“Beastars”: The Bewildering Escape That Was, In Fact, Not Escape

Netflix hit “Beastars” appears to be a bizarre distraction from our strange quarantine, but it serves as another reminder of the grim reality that humanity faces day by day.



We assure you this show is well worth the watch.

By Alina Kim, Arts Editor

This review contains spoilers and mentions of sexual assault and drug abuse.

I heard about Beastars the same way as anyone who wasn’t a loyal reader of the manga—the viral image of an anthropomorphic female rabbit, exposed human breasts and all, attempting to seduce a wolf more than four times her size. Comparisons to the more PG Zootopia exploded online, as did the affirmative conclusions that Netflix had finally satisfied the furry fantasy. For reasons no more than curiosity and boredom, I found myself pressing play on the first episode of the 12-part series, expecting to react the same way people did to the online memes. At face value, Beastars is indeed a bizarre, hypersexual story of a wolf falling in love with a rabbit, but the narrative morphs itself entirely through its interwoven and jarringly real storylines of human pitfalls, from childhood trauma to toxic masculinity to physical violence. Its otherworldliness initially promises itself as escapism, a baffling diversion from our unsettling self-quarantine, but, ironically, its characters swap the torment of isolation for other achingly palpable conflicts, grounding the audience in a dark and inexorable reality that forces us to face the ugliest of humanity. 

The anime follows Legoshi (Chikahiro Kobayashi), a timid and reserved gray wolf at Cherryton High School, as he navigates a world grappling with the tension between herbivores and carnivores—the latter of whom have seemingly sacrificed their consumption of animal meat and replaced it with vegetarian alternatives. A member of the on-campus theater club, Legoshi, a literal lone wolf, offers a look into the violent eruptions of carnivorous threat unfolding within the school and beyond. As we follow him, the distinction between performance and reality begins to disintegrate: the series itself begins with the mysterious murder of alpaca student, Tem. The rest of the series continues likewise—moments of bubbliness and peace between the carnivores and herbivores are flung aside by scenes of bloodbath, attempted rape, drug abuse, and the alarming proliferation of a black market that sells animal blood, meats, and addictive substances. Centering the plot around a group of theater kids brilliantly executed this very juxtaposition: where does the acting end, and where does the real world pop in? Do the two coexist in a tension predestined to slip into an uncontainable chaos?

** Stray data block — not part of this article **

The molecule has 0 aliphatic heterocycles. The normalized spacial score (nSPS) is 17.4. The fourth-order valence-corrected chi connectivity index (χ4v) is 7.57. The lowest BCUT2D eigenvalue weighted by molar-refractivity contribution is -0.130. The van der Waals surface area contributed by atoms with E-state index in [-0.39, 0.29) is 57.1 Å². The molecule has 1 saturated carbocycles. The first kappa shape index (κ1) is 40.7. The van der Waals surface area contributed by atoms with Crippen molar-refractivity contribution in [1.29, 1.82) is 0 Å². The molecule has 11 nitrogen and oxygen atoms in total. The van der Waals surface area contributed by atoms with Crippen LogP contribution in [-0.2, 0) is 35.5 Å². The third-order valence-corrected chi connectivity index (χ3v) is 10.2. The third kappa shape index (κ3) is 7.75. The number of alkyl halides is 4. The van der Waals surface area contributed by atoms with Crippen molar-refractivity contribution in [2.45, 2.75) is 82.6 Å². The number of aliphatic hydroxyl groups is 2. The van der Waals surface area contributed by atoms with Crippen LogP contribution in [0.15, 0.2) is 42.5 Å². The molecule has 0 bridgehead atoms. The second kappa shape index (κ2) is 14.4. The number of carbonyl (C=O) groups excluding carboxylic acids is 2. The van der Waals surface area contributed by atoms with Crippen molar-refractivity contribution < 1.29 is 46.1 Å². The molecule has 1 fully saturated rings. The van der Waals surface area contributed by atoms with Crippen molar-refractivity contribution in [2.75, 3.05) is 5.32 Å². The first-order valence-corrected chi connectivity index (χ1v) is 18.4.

While the murder mystery itself remains unsolved in the first season, its ghostly presence divides the carnivores from the herbivores and is acknowledged in every interaction between the main characters. Legoshi, who had resigned to keeping his head low to avoid suspicion regarding Tem’s murder, finds himself struggling to maintain his composure when he meets Haru (Sayaka Senbongi), a promiscuous, albino dwarf rabbit and the sole member of the gardening club. She is nearly everything that Legoshi is not—outspoken, herbivorous, sexually driven, fatalistic—but shares with him the sinking feeling of an outcast reputation: she is tarnished by slut-shaming and the general view that rabbits are a weak, easily frightened species. Infatuated with Haru, Legoshi grapples with his predatory instinct to slaughter and eat her, alongside his developing crush. Is he doomed to succumb to something innate, repeating the tragic history of Tem’s death, or can he overcome an insatiable hunger and truly love a rabbit? As Legoshi is tormented by the imbalance between his identity and social expectations, Haru is fixated on her own problems, revolving around a charismatic red deer and her own promiscuity. 

Haru serves as one of the most intriguing—dare I say, human—female protagonists I’ve seen in an anime, because her internal anxieties reflect the unspoken silences of real women. Constantly berated as a cute and frail weakling by other animals, she seeks the most minute forms of encouragement through self-fetishization, deluding herself into believing that she can only unlock her strength through sexual encounters with male animals—falling in love with a deer in the process—and hyper-sexualizing herself as a result. The show cleverly retracts any sort of shaming, and instead asks if this sexualization is truly her empowered definition of self-acceptance, or tragically a gendered objectification that she hopelessly performs in a desperate attempt to distance herself from a stereotypical “weak” image. Again, the troubled coexistence of performance and actuality resonates within Haru’s persona, and, despite her anthropomorphic appearance, it is a raw human element which parallels the very real uncertainty of teen sexuality and self-perception.